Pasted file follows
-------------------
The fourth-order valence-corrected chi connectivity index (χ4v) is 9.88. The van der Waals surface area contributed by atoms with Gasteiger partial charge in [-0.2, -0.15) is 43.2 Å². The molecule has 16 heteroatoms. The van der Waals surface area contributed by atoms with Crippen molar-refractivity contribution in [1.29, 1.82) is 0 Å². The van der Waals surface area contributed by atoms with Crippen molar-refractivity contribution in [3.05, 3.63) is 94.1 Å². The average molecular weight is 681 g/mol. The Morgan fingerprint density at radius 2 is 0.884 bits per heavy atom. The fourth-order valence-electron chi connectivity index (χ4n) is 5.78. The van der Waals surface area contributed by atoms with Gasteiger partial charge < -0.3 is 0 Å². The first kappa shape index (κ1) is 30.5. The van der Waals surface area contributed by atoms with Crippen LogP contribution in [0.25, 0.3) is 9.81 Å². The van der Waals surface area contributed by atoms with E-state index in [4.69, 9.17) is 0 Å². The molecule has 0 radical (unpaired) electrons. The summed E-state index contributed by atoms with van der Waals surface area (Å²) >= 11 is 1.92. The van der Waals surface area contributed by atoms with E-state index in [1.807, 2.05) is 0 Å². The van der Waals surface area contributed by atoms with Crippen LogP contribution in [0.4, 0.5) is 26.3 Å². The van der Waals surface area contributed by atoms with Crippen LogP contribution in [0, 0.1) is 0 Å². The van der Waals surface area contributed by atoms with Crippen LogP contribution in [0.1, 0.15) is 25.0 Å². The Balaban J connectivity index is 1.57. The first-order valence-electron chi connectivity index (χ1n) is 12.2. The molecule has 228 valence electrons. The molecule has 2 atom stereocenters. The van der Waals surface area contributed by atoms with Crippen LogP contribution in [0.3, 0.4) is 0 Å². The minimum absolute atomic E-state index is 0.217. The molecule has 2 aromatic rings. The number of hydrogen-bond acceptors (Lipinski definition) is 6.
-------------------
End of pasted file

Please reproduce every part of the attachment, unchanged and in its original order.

The fourth-order valence-corrected chi connectivity index (χ4v) is 9.88. The van der Waals surface area contributed by atoms with Gasteiger partial charge in [-0.2, -0.15) is 43.2 Å². The molecule has 16 heteroatoms. The van der Waals surface area contributed by atoms with Crippen molar-refractivity contribution in [1.29, 1.82) is 0 Å². The van der Waals surface area contributed by atoms with Crippen molar-refractivity contribution in [3.05, 3.63) is 94.1 Å². The average molecular weight is 681 g/mol. The Morgan fingerprint density at radius 2 is 0.884 bits per heavy atom. The fourth-order valence-electron chi connectivity index (χ4n) is 5.78. The van der Waals surface area contributed by atoms with Gasteiger partial charge < -0.3 is 0 Å². The first kappa shape index (κ1) is 30.5. The van der Waals surface area contributed by atoms with Crippen LogP contribution in [0.25, 0.3) is 9.81 Å². The van der Waals surface area contributed by atoms with E-state index in [4.69, 9.17) is 0 Å². The molecule has 0 radical (unpaired) electrons. The summed E-state index contributed by atoms with van der Waals surface area (Å²) >= 11 is 1.92. The van der Waals surface area contributed by atoms with E-state index in [1.807, 2.05) is 0 Å². The van der Waals surface area contributed by atoms with Crippen LogP contribution in [0.4, 0.5) is 26.3 Å². The van der Waals surface area contributed by atoms with Crippen LogP contribution in [0, 0.1) is 0 Å². The van der Waals surface area contributed by atoms with Crippen LogP contribution in [0.1, 0.15) is 25.0 Å². The Balaban J connectivity index is 1.57. The first-order valence-electron chi connectivity index (χ1n) is 12.2. The molecule has 228 valence electrons. The molecule has 2 atom stereocenters. The van der Waals surface area contributed by atoms with Crippen LogP contribution in [0.3, 0.4) is 0 Å². The minimum absolute atomic E-state index is 0.217. The molecule has 2 aromatic rings. The number of hydrogen-bond acceptors (Lipinski definition) is 6.